The FIA, for starters. And that backing is not to be underestimated. Credibility of support from the worldwide governing body gives Formula E the clout it needs to attract sponsors, host cities and manufacturers.
Renault has signed up to Formula E
The championship is managed by Formula E Holdings. Its CEO Alejandro Agag is keen to encourage Formula E as a test bed for EV technology whilst also being a competitive and engaging race series. In a recent interview Agog said, "Many people don't think about buying an electric car because they don't know the facts about them. We want to show everyone what these cars can do."
Where will it be held?
For 2014, nine venues have been confirmed with the possibility of further additions to come. They are all city centre tracks, with Formula E's aim being to promote the use of EVs in polluted urban environments. Cities signed up as hosts include Los Angeles, with races in Miami, Buenos Aires, Rio de Janeiro, London, Paris, Bangkok, Rome, Beijing and Putrajaya.
Alejandro Agag runs promoter Formula E Holdings
As it stands the 40 cars supplied to the 10 teams taking part will be built by Spark Racing Technology (SRT), with Renault recently confirmed as a technical partner. As such the cars will be known as 'Spark-Renault SRT_01E' products, the French brand keen to use Formula E as a showcase for Renault's ongoing electric roadcar programme. What, you thought
that Twizy F1
McLaren has also worked with Spark on developing the car, with Drayson Racing involved as well and Dallara in charge of the design. The Spark-Renault cars all run on Michelin tyres. Williams supplies the batteries.
From 2015 teams will be able to use their own powertrain technology in the cars, though the announcement today that Bluebird will enter Formula E and has its sights set on producing its own car both for a Bluebird team and as a customer car for other squads. It'll build a prototype car in time for the FIA's World Motor Sport Council meeting in September in the hope of putting its own car on the grid from 2014.
LA has signed up to host a Formula E race
Tag Heuer has recently been confirmed as the official timekeeper and a founding partner of Formula E. The Swiss watch firm has a long historical association with motorsport and is currently partnered with the McLaren F1 team and Audi's Le Mans campaign. Jean-Christophe Babin, Tag Heuer's CEO, said Formula E was a 'natural fit' for the future of Tag, following its alliances with Tesla and Green Cross. It will provide live timing for each of the 10 Formula E races through its Tag Heuer Professional Timing division.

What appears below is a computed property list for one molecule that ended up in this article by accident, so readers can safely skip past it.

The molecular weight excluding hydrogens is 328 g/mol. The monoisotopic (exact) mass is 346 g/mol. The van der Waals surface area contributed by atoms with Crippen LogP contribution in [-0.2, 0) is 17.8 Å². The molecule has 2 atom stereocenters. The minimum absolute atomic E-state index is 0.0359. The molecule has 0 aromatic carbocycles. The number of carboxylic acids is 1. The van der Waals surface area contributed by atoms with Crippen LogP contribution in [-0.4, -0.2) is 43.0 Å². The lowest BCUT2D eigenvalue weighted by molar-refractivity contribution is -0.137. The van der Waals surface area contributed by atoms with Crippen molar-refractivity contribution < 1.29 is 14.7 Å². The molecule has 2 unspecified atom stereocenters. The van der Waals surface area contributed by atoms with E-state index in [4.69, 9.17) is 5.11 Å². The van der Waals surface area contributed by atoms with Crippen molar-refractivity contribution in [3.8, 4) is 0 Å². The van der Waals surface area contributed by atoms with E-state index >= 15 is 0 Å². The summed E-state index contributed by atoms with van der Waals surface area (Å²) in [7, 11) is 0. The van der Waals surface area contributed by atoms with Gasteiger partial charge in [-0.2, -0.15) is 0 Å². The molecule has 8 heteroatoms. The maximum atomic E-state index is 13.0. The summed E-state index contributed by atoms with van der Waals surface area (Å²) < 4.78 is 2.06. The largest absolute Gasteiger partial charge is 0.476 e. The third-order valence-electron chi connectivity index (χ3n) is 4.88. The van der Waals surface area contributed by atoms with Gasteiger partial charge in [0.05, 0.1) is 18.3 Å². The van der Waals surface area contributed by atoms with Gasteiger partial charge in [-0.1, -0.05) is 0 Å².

Will it last?
Naturally, Lord Drayson is bullish about Formula E's prospects, having talked to PH in depth about his plans. He's keen to point out the emerging car markets (China, India, Brazil) have little affiliation with the internal combustion engine and so Formula E could really promote an EV infrastructure to governments and European prestige manufacturers in those nations. He has said "people don't have that culture or sense of history but just know they want a very nice expensive car ... it's quite challenging for those companies to see how they're going to maintain that in the future." Car firms are always keen to promote motorsport links, so an association with Formula E could prove beneficial if it succeeds.
Chinese backing for series will boost interest
In Western nations, Drayson is keen to identify EVs with excitement and speed rather than "greenwash or boring city cars." He's adamant the sustainability of Formula E will stem from the car industry's moves toward electric vehicles.
Recent confirmation that Nissan is aiming to 'electrify Le Mans' with its DeltaWing inspired ZEOD RC proves electric power's influence is spreading throughout motorsport too.
How will the racing work?
For the 2014 season, Formula E aims to have 10 teams, each with two drivers and four cars. All the races will take place around the major landmarks of the cities involved and last around an hour. Practice and qualifying will take place on race day also, meaning a packed schedule.
What are the cars like to drive?
The Spark-Renault single-seaters will be capable of more than 140mph and 0-62mph in around three seconds. Following the recent Formula 1 tyre controversy, Drayson is keen for the Michelin rubber to have as little bearing on the result as possible. He's adamant the only constraint should be energy, saying "I'm really clear that Formula E is maximum attack, if it isn't I don't want my team doing it."
Teams will build their own motors from 2015
Moreover, the Formula E drivers will have to learn new city tracks in new cars with no run off. Lord Drayson was also keen to point out that "there's not much grip because the cars don't have much downforce."
Should we care?
Speaking last year at 'Britain's Motorsport Industry - the business of winning' business minster Mark Prisk said, "Worth £6bn per year to the UK economy - £3.6 billion of which are exports - our motorsport industry is leading the way in developing high performance engineering technologies that have benefits not only for motorsport but for the automotive, defence, aerospace and marine industries too, both here in the UK and across the globe."
Clearly whatever your views about electric cars - racing or otherwise - the business case for Great Britain PLC to be there at the forefront is clear. And if Formula E showcases that and inspires the next generation of engineers and scientists then job done.